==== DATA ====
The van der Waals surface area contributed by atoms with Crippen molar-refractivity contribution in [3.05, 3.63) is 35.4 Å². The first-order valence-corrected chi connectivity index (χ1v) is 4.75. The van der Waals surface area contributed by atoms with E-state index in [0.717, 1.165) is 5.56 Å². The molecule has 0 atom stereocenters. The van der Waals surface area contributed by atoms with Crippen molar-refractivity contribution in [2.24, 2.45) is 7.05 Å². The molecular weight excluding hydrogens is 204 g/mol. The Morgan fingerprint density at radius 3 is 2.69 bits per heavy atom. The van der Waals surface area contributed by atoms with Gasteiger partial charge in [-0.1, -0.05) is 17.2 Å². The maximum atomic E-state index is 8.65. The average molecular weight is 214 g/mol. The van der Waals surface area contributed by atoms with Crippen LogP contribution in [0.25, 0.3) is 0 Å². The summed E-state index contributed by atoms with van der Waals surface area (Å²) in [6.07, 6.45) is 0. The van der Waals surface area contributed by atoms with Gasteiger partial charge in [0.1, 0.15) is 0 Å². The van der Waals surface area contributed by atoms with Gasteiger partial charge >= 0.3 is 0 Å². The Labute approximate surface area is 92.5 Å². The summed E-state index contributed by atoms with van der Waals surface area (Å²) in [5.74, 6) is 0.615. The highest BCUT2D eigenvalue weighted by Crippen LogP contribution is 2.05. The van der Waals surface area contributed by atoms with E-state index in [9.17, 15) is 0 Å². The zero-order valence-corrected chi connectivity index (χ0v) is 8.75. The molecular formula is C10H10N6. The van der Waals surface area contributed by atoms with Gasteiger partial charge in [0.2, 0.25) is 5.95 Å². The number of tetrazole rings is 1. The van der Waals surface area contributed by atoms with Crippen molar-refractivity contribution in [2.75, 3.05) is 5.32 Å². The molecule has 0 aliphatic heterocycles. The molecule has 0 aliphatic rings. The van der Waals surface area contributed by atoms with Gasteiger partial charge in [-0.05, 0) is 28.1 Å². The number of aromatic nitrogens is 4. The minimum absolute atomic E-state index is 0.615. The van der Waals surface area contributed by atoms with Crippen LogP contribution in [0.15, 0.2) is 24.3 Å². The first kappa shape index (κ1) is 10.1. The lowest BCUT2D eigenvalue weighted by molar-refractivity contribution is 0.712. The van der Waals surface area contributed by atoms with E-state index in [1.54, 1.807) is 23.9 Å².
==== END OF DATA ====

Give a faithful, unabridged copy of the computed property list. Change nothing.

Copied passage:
The van der Waals surface area contributed by atoms with Crippen molar-refractivity contribution in [3.05, 3.63) is 35.4 Å². The first-order valence-corrected chi connectivity index (χ1v) is 4.75. The van der Waals surface area contributed by atoms with E-state index in [0.717, 1.165) is 5.56 Å². The molecule has 0 atom stereocenters. The van der Waals surface area contributed by atoms with Crippen molar-refractivity contribution in [2.24, 2.45) is 7.05 Å². The molecular weight excluding hydrogens is 204 g/mol. The Morgan fingerprint density at radius 3 is 2.69 bits per heavy atom. The van der Waals surface area contributed by atoms with Gasteiger partial charge in [-0.1, -0.05) is 17.2 Å². The maximum atomic E-state index is 8.65. The average molecular weight is 214 g/mol. The van der Waals surface area contributed by atoms with Crippen LogP contribution in [0.25, 0.3) is 0 Å². The summed E-state index contributed by atoms with van der Waals surface area (Å²) in [6.07, 6.45) is 0. The van der Waals surface area contributed by atoms with Gasteiger partial charge in [0.1, 0.15) is 0 Å². The van der Waals surface area contributed by atoms with Gasteiger partial charge >= 0.3 is 0 Å². The Labute approximate surface area is 92.5 Å². The summed E-state index contributed by atoms with van der Waals surface area (Å²) in [5.74, 6) is 0.615. The highest BCUT2D eigenvalue weighted by Crippen LogP contribution is 2.05. The van der Waals surface area contributed by atoms with E-state index in [9.17, 15) is 0 Å². The zero-order valence-corrected chi connectivity index (χ0v) is 8.75. The molecular formula is C10H10N6. The van der Waals surface area contributed by atoms with Gasteiger partial charge in [0.2, 0.25) is 5.95 Å². The number of tetrazole rings is 1. The van der Waals surface area contributed by atoms with Crippen molar-refractivity contribution in [2.75, 3.05) is 5.32 Å². The molecule has 0 aliphatic heterocycles. The molecule has 0 aliphatic rings. The van der Waals surface area contributed by atoms with Gasteiger partial charge in [-0.05, 0) is 28.1 Å². The number of aromatic nitrogens is 4. The minimum absolute atomic E-state index is 0.615. The van der Waals surface area contributed by atoms with Crippen LogP contribution in [0.15, 0.2) is 24.3 Å². The first kappa shape index (κ1) is 10.1. The lowest BCUT2D eigenvalue weighted by molar-refractivity contribution is 0.712. The van der Waals surface area contributed by atoms with E-state index in [1.54, 1.807) is 23.9 Å².